I'm in the process of recording the audio for the book "Hacking the Afterlife." This is an excerpt from the book "HACKING THE AFTERLIFE" where I include the "The Life of St. Issa" - a book that resides at the Hemis monastery in Ladakh, India. The book has been seen by over a dozen witnesses, and there are at least two translations of it.
(As recounted in the book, I was in Ladakh with Robert Thurman, head of Tibetan Studies at Columbia. We attended a festival at Hemis, and the abbott of the monastery told me that "Jesus studied here at this monastery." My brain froze with the Catholic brain freeze associated with anyone named Jesus. I said "Who?" He said "He's known as Issa in Asia, but it's the person you refer to as Jesus. He studied here in Hemis." I smiled, nodded, thought I wasn't hearing him correctly. And then I started doing research, and found a lot of references in different countries, to this Issa fellow. I tracked down a copy of the book "The Life of St. Issa" author unknown, but that exists as a Tibetan text in the monastery (and there's a copy in Lhasa.)
The book claims to be an account of the life of Issa, as Jesus is known in Asia. You'll find quite a bit of vitriol if you search out this document, but again, it exists, (Gutenberg.org) and has been translated twice by two different people; a Sherpa from Nepal (who translated it for Nikolai Notovitch, who later had that translation made from Russian to French) and by an Indian Saddhu, Swami Ahbedananda, who translated the book in the 1960's from its original Sanskrit. The translations are the same.
But I'm reprinting an excerpt here, where Issa is followed by Roman "spies" sent by Pilate to see if he's preaching against the state. The text claims that he knows who the spies are, identified here as "the disguised men." But after I read this passage aloud, I realize this is one of the most profound statements about motherhood ever made by anyone in any religious text. Set aside for a moment that it is being ascribed to Jesus, that it exists in a book at all is pretty mind blowing - as the sentiments expressed can't really be found in ANY RELIGION on the planet - not in Buddhism (Buddha denied women entry into the Sangha at first, later changed his mind), not in Hinduism (there were many adherents in the region when this was supposedly written), you can't find these sentiments even in any text written about Christianity.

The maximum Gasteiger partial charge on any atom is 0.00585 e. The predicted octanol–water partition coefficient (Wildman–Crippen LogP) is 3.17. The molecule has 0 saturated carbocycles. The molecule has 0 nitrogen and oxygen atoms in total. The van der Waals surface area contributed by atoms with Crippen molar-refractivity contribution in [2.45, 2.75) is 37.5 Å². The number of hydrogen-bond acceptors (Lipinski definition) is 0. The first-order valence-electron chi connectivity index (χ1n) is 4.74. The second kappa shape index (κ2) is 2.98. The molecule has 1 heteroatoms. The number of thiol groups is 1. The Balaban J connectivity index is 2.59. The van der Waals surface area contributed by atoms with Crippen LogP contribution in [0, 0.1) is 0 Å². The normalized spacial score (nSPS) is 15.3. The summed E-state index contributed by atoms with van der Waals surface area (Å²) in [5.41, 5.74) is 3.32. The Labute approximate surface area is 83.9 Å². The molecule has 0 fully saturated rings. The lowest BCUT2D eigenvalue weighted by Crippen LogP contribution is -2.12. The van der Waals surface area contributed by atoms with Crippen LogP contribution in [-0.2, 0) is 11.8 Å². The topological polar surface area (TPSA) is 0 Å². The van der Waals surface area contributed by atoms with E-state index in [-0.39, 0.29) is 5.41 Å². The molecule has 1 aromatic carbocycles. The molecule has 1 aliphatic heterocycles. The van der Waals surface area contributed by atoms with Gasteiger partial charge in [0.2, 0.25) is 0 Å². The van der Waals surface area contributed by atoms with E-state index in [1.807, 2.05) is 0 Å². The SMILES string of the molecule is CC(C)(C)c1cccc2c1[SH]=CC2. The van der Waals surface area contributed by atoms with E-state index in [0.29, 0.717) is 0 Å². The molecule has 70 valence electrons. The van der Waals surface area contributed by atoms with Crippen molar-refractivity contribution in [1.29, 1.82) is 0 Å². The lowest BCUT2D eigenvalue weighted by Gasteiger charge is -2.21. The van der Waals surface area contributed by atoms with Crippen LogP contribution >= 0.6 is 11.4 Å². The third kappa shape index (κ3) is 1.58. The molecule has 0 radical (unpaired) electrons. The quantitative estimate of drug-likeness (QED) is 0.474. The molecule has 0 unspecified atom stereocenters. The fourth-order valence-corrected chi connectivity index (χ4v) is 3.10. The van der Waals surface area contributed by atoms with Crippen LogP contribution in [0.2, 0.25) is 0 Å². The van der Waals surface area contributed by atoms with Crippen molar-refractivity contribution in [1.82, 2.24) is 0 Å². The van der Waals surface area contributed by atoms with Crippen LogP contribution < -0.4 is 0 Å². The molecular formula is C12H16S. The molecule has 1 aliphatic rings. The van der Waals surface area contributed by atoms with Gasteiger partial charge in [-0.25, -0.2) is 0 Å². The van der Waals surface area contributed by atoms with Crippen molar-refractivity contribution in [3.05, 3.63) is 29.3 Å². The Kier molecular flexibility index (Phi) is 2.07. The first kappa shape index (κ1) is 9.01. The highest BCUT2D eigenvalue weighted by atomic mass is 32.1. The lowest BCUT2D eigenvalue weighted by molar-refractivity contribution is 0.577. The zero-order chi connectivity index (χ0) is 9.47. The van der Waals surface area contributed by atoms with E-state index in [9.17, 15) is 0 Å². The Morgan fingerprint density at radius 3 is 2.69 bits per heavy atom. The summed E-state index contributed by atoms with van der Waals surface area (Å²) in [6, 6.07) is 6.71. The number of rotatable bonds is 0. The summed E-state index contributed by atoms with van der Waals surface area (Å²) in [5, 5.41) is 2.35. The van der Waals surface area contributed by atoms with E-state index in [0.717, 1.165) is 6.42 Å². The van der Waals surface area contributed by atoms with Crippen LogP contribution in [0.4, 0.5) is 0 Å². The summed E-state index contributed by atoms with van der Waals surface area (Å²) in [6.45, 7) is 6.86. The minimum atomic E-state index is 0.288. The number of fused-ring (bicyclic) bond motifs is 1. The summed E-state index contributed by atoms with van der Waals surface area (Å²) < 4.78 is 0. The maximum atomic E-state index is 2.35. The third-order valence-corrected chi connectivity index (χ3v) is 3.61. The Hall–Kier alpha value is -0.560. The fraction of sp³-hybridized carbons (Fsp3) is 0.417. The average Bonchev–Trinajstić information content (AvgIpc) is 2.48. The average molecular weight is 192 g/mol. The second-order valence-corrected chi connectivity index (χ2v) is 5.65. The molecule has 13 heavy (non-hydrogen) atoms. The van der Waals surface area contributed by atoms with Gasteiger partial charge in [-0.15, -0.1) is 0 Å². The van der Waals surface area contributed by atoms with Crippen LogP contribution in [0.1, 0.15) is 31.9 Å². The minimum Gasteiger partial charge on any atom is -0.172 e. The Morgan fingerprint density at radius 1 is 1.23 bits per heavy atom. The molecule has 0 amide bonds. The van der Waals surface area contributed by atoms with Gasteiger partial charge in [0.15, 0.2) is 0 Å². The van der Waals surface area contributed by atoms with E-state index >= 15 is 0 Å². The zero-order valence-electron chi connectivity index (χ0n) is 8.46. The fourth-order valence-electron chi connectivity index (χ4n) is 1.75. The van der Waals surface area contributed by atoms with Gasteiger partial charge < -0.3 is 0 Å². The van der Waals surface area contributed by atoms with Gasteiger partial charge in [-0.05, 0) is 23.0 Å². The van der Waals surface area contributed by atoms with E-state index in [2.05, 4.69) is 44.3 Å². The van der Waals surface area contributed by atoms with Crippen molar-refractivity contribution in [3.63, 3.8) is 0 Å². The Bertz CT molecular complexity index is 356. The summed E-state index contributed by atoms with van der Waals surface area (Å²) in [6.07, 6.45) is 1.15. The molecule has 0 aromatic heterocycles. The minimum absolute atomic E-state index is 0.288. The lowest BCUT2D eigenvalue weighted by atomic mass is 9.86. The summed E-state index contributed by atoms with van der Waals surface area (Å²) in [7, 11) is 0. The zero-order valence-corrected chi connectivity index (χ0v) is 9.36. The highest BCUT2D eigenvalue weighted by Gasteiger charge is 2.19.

But it bears repeating - whoever said it. Whoever wrote it in this book, quoting the man known as Issa or Jesus.
|Ladakh, formerly Tibet, now part of Kashmir in Northern India, was part of the silk route|
He's preaching, when this happens:
"8. Upon this, an old woman who had approached the group, to better hear Issa, was pushed aside by one of the disguised men, who placed himself before her.
9. Then said Issa: "It is not good for a son to push away his mother, that he may occupy the place which belongs to her. Whoso doth not respect his mother—the most sacred being after his God—is unworthy of the name of son.
10. "Hearken to what I say to you: Respect woman; for in her we see the mother of the universe, and all the truth of divine creation is to come through her.
11. "She is the fount of everything good and beautiful, as she is also the germ of life and death. Upon her man depends in all his existence, for she is his moral and natural support in his labors.
12. "In pain and suffering she brings you forth; in the sweat of her brow she watches over your growth, and until her death you cause her greatest anxieties. Bless her and adore her, for she is your only friend and support on earth.
13. "Respect her; defend her. In so doing you will gain for yourself her love; you will find favor before God, and for her sake many sins will be remitted to you.
14. "Love your wives and respect them, for they will be the mothers of tomorrow and later the grandmothers of a whole nation.
15. "Be submissive to the wife; her love ennobles man, softens his hardened heart, tames the wild beast in him and changes it to a lamb.
|Sassoferatto's Mother Mary|
16. "Wife and mother are the priceless treasures which God has given to you. They are the most beautiful ornaments of the universe, From them will be born all who will inhabit the world.
17. "Even as the Lord of Hosts separated the light from the darkness, and the dry from the waters, so does woman possess the divine gift of calling forth out of man's evil nature all the good that is in him.